Selected Poems, by Alfred, Lord Tennyson
This sort of book is one that is easy to appreciate. If you are one of those rare contemporary readers of poetry–since most contemporary readers of poetry happen to be poets themselves–this is a book that will likely pique your interest. Like many similar collections that exist of poets , this book is short and straightforward and provides a selection of curated poems from a famous Victorian poet whose work is still remembered and recognized today. If you enjoy reading poetry and have a few minutes to kill, this is an easy book to read, one that will provide a sample of great poems from the past by which contemporary poets and their efforts may be judged, and from which one may gain an appreciation of the poetic skill and deep melancholy and remarkable ambiguity of this notable poet. Such a work may inspire one to write one’s own poems in response, or at least they will provide a bit of enjoyment at the poetic skill of this once well-known writer. If poetry is not your cup of tea, you will undoubtedly find other things to read, or not read at all.
Anyway, the contents of this book take up a little bit more than 100 small pages. The complete poems included in this work are: “The Outcast,” “Mariana,” “The Lady Of Shalott,” “The Lotos-eaters,” “Ulysses,” “Morte d’Arthur,” “Break, Break, Break…,” “Locksley Hall,” “The Golden Year,” “The Charge Of The Light Brigade,” “Titonus, ” “Northern Farmer – New Style,” “To E. FitzGerald,” “Crossing The Bar,” and “June Bracken And Heather.” In addition to these complete poems there are selections included from “The Princess,” “In Memoriam A.H.H.,” “Ode On The Death Of The Duke Of Wellington,” “Maud: A Monodrama,” and “Merlin And Vivien.” On top of this the editor includes a chronology of Tennyson’s life and times that examines his own life and works along with the poetic and social and political context of his time, which is a helpful addition to students of the Victorian world. These poems could no doubt be more extensive, and one might always wish for more selections and perhaps even complete collections of what is selected from, but readers will be able to recognize that there is no filler material here and that all of these poems are worth reading and some of them are undeniable classics.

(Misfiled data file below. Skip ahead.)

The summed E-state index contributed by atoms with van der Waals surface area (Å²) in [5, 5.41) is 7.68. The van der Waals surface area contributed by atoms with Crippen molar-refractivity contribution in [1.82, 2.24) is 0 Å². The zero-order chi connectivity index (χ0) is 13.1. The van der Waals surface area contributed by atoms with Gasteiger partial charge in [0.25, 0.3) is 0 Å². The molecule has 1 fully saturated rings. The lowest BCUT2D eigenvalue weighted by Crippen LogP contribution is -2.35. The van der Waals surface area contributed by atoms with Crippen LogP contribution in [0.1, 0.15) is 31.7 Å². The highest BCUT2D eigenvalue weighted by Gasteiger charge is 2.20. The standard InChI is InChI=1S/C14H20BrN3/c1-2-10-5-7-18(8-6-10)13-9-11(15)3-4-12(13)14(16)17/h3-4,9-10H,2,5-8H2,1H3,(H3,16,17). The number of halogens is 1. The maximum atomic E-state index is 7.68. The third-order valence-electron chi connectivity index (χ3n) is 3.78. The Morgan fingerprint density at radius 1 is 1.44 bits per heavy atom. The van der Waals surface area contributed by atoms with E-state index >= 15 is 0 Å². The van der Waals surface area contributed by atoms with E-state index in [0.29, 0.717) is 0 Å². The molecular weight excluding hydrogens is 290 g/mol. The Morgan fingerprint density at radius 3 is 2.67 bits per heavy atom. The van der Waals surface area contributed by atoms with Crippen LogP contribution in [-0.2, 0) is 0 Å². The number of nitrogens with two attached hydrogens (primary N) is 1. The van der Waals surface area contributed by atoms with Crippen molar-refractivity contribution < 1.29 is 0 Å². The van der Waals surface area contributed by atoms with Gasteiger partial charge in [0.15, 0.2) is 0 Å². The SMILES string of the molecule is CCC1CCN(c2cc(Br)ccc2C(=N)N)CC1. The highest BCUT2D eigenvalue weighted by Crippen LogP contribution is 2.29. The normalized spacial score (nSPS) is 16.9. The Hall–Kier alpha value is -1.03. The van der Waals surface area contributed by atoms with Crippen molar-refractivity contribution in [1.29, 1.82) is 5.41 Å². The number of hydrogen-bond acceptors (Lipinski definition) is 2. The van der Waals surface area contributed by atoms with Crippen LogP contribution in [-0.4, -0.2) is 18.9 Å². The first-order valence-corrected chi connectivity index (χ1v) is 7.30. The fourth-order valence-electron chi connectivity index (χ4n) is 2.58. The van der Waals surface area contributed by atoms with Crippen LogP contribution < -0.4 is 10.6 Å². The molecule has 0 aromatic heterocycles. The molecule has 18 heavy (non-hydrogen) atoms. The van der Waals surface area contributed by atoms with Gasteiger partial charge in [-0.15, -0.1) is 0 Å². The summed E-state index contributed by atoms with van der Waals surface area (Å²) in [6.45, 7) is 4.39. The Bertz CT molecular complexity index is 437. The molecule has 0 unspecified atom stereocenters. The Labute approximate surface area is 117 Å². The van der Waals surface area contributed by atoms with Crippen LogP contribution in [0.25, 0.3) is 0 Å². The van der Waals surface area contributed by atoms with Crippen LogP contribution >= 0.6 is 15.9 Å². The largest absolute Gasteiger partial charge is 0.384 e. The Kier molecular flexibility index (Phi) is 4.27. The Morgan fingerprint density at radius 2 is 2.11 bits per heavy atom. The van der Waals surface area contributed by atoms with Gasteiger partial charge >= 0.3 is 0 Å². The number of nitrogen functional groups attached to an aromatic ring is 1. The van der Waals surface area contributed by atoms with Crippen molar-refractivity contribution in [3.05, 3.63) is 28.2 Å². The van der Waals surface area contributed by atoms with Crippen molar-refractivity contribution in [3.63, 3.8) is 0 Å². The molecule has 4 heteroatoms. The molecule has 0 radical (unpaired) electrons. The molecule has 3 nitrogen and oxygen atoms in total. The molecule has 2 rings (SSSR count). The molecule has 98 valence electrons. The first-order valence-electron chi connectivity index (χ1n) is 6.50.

Even though this is a fairly small collection of poems, it is large enough to demonstrate that Tennyson had some characteristic approaches to poetry that are well worth reflecting on. He frequently mentions the events of his own time and seems especially concerned with death and melodrama, and even contemporary politics. Wherever contemporary events mix with death–as in the Charge Of The Light Brigade or his various memoria poetry–he can be trusted to provide some comment. He is likewise somewhat cynical about contemporary culture (his “Northern Farmer – New Style” is particularly savage in this vein) and deeply nostalgic not only with regards to his own life but with regards to history as a whole, demonstrating a deep interest in the Greek epic poetry as well as the Arthurian cycle. Not all contemporary readers are likely to share the same degree of historical knowledge or respect and regard for the past as Tennyson did, which makes it somewhat remarkable that his poetry still endures, largely because of its beauty and melancholy, I think. Even for his time, though, Tennyson looked both backward and forward and was a voice full of irony and reflection rather than the sort of poet whose bumptious presentism makes it hard to appreciate later on.
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